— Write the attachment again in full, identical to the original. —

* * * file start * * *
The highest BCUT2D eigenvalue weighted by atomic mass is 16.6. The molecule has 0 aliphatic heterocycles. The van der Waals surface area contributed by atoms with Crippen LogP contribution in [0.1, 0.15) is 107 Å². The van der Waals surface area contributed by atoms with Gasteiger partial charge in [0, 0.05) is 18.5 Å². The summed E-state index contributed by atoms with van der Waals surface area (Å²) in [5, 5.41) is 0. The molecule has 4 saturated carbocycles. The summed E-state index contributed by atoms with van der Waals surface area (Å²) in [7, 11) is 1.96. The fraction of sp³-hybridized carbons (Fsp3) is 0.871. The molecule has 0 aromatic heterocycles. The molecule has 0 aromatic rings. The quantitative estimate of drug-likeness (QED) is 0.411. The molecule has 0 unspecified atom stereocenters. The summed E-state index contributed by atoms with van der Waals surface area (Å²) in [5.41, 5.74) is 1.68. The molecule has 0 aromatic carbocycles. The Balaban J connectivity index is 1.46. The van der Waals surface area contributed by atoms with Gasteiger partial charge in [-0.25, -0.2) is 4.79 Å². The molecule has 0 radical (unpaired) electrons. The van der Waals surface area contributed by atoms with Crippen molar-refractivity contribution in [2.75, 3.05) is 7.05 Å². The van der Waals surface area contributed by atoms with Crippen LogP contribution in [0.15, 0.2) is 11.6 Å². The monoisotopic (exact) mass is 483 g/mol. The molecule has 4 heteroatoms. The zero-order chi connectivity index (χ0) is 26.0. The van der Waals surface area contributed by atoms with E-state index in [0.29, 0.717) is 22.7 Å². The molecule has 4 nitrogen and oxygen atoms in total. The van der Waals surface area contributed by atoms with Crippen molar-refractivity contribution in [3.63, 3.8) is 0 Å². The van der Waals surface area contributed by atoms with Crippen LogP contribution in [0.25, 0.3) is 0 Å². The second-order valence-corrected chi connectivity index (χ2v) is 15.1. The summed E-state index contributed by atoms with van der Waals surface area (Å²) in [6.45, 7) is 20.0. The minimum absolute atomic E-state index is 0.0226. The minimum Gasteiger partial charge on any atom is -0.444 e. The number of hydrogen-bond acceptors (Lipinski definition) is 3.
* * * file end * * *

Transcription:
The highest BCUT2D eigenvalue weighted by atomic mass is 16.6. The molecule has 0 aliphatic heterocycles. The van der Waals surface area contributed by atoms with Crippen LogP contribution in [0.1, 0.15) is 107 Å². The van der Waals surface area contributed by atoms with Gasteiger partial charge in [0, 0.05) is 18.5 Å². The summed E-state index contributed by atoms with van der Waals surface area (Å²) in [5, 5.41) is 0. The molecule has 4 saturated carbocycles. The summed E-state index contributed by atoms with van der Waals surface area (Å²) in [7, 11) is 1.96. The fraction of sp³-hybridized carbons (Fsp3) is 0.871. The molecule has 0 aromatic heterocycles. The molecule has 0 aromatic rings. The quantitative estimate of drug-likeness (QED) is 0.411. The molecule has 0 unspecified atom stereocenters. The summed E-state index contributed by atoms with van der Waals surface area (Å²) in [5.41, 5.74) is 1.68. The molecule has 0 aromatic carbocycles. The Balaban J connectivity index is 1.46. The van der Waals surface area contributed by atoms with Gasteiger partial charge in [-0.25, -0.2) is 4.79 Å². The molecule has 0 radical (unpaired) electrons. The van der Waals surface area contributed by atoms with Crippen molar-refractivity contribution in [2.75, 3.05) is 7.05 Å². The van der Waals surface area contributed by atoms with Crippen LogP contribution in [0.15, 0.2) is 11.6 Å². The monoisotopic (exact) mass is 483 g/mol. The molecule has 4 heteroatoms. The zero-order chi connectivity index (χ0) is 26.0. The van der Waals surface area contributed by atoms with E-state index in [0.29, 0.717) is 22.7 Å². The molecule has 4 nitrogen and oxygen atoms in total. The van der Waals surface area contributed by atoms with Crippen molar-refractivity contribution in [3.63, 3.8) is 0 Å². The van der Waals surface area contributed by atoms with Crippen LogP contribution in [0.25, 0.3) is 0 Å². The second-order valence-corrected chi connectivity index (χ2v) is 15.1. The summed E-state index contributed by atoms with van der Waals surface area (Å²) in [6.45, 7) is 20.0. The minimum absolute atomic E-state index is 0.0226. The minimum Gasteiger partial charge on any atom is -0.444 e. The number of hydrogen-bond acceptors (Lipinski definition) is 3.